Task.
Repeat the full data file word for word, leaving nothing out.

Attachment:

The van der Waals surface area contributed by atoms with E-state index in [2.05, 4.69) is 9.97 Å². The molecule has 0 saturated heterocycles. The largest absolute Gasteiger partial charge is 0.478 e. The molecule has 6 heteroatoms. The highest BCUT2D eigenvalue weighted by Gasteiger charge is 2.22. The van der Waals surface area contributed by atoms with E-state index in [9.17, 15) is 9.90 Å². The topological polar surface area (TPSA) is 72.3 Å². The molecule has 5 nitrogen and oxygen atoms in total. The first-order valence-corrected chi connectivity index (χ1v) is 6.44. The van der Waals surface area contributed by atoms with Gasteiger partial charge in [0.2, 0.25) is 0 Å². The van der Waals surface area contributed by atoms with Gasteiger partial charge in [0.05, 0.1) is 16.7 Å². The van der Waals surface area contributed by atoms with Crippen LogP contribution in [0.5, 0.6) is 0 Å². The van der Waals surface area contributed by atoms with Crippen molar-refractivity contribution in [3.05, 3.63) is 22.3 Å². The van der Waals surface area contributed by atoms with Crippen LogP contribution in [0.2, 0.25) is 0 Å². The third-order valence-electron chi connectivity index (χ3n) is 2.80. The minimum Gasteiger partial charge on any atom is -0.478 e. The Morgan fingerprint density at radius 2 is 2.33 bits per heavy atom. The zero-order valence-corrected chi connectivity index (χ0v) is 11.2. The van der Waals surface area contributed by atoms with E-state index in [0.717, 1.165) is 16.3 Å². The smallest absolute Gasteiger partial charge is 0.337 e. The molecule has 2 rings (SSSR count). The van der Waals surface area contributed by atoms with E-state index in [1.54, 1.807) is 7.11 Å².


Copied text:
The van der Waals surface area contributed by atoms with E-state index in [2.05, 4.69) is 9.97 Å². The molecule has 0 saturated heterocycles. The largest absolute Gasteiger partial charge is 0.478 e. The molecule has 6 heteroatoms. The highest BCUT2D eigenvalue weighted by Gasteiger charge is 2.22. The van der Waals surface area contributed by atoms with E-state index in [9.17, 15) is 9.90 Å². The topological polar surface area (TPSA) is 72.3 Å². The molecule has 5 nitrogen and oxygen atoms in total. The first-order valence-corrected chi connectivity index (χ1v) is 6.44. The van der Waals surface area contributed by atoms with Gasteiger partial charge in [0.2, 0.25) is 0 Å². The van der Waals surface area contributed by atoms with Gasteiger partial charge in [0.05, 0.1) is 16.7 Å². The van der Waals surface area contributed by atoms with Crippen LogP contribution in [0.5, 0.6) is 0 Å². The van der Waals surface area contributed by atoms with Crippen molar-refractivity contribution in [3.05, 3.63) is 22.3 Å². The van der Waals surface area contributed by atoms with Crippen LogP contribution in [0.2, 0.25) is 0 Å². The third-order valence-electron chi connectivity index (χ3n) is 2.80. The minimum Gasteiger partial charge on any atom is -0.478 e. The Morgan fingerprint density at radius 2 is 2.33 bits per heavy atom. The zero-order valence-corrected chi connectivity index (χ0v) is 11.2. The van der Waals surface area contributed by atoms with E-state index in [0.717, 1.165) is 16.3 Å². The smallest absolute Gasteiger partial charge is 0.337 e. The molecule has 2 rings (SSSR count). The van der Waals surface area contributed by atoms with E-state index in [1.54, 1.807) is 7.11 Å².